RTWT

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9 Feedbacks on "Those McCloskeys Have One Helluva House"

M Murcek

It’s a celebration of wealth, culture and style. Anyone who thinks it’s obscene clearly isn’t spending enough time on creating wealth themselves. I salute the McCloskeys. And, year, a couple M2, at least. They are also historical artifacts worthy of restoration.



Bram

Good for them – and good that they were brave enough to defend it.



Schill McGuffin

I find the exterior kind of bland, but my God the interiors! It’s like Kane’s Xanadu, but better lit. ;)

Honestly, I don’t think an M2 would be of much help. You’d need a sizeable staff to really fortify the place. For a couple defending their homestead, mobility is key. Definitely get her her own M4 carbine though.



OneGuy

They won’t once the Soros DA gets through with them, they will be bankrupt.



Joe

They are lawyers. They will manage just fine.



Mike-SMO

“Pink PoloShirt” and a lawyer no less; I am impressed and heartened. The professional thugs knew they had a problem and backed off. The private enclaves of Saint Louis (City) have always been an oddity for me but looks like the “Red” isn’t only “out there” at crunch time. Fortunately, the Lawyerly Duo have the resources to duel with the Corruptocrats who have stripped the Gateway City beyond the bare bones, and now have sights on the County of Saint Louis. Curiously, the McCloskey’s personal stand protected the home of the Mayor who was leading the final desolation of the old city.

Neither my street nor my neighborhood are “private” although my yard and porch are. The weapons and tactics of the McCloskeys have been criticized, but I hope that I can do as well when “They” appear in my neighborhood. [Mine are 7.62 NATO or 12 ga./3-1/2″. I can’t afford to feed an M-2.]



bob sykes

Be careful what you do. Brandishing, which is what they did, is a crime in some states. And in most states, using deadly force to protect property is illegal. Some states require you to run away from deadly danger, if possible.

Also, you cannot use deadly force to protect posted, no trespass, properties. A visitor always has the right to go to the front door and ask to speak with the property owner, even on posted property. If the owner refuses, the visitor is required to leave. If he doesn’t, the local police or sheriff will enforce the order to leave. You cannot shoot the visitor regardless of the posting, nor sic you dog on him, nor attack him in any way.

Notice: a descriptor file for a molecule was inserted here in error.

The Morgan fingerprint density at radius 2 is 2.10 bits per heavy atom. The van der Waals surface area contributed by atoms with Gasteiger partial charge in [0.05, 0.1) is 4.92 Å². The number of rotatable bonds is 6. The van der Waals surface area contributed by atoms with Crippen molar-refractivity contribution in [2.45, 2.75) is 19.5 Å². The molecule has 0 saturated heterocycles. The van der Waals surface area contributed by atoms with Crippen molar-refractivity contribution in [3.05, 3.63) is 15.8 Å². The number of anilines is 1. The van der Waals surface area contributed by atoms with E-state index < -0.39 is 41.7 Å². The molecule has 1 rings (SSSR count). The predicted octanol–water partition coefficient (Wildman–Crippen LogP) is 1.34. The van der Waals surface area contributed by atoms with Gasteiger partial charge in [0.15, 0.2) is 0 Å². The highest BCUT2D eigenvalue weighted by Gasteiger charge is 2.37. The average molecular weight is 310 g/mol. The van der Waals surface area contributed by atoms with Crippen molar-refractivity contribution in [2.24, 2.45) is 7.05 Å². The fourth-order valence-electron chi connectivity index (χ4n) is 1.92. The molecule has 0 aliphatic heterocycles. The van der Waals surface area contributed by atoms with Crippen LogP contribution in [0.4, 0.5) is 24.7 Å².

Finally, the mob could easily have overrun the McCloskeys. They were needlessly and pointlessly exposed. Stay inside and shoot when they break down the door.



Lin Anderson

From what I saw in the video, Mr. McCloskey never aimed the gun at the intruders, and there was never a violent assault by the McCloskeys as that prosecutor has claimed. I don’t think this is the last time something like this will happen, but if people are afraid and think their home is going to be invaded, they have every right to defend themselves. This couple should not be harrassed and charged with anything.



Bchgfy

As for the house-classic robber baron wanna be a king, mausoleum style architecture, tacky low-brow owners and bad interior decorating. This is a Trump follower’s idea of an elegant house. As for protests-“The Crisis Monitor ― a joint effort of the Armed Conflict Location & Event Data Project, a nongovernmental organization, and the Bridging Divides Initiative at Princeton University ― identified over 100 instances of non-state actors, including at least 20 distinct far-right militia groups, intervening in Black Lives Matter demonstrations, sometimes violently, since May 24.

There were also dozens of cases of individual perpetrators, some linked to white supremacist groups like the KKK, driving vehicles into Black Lives Matter.”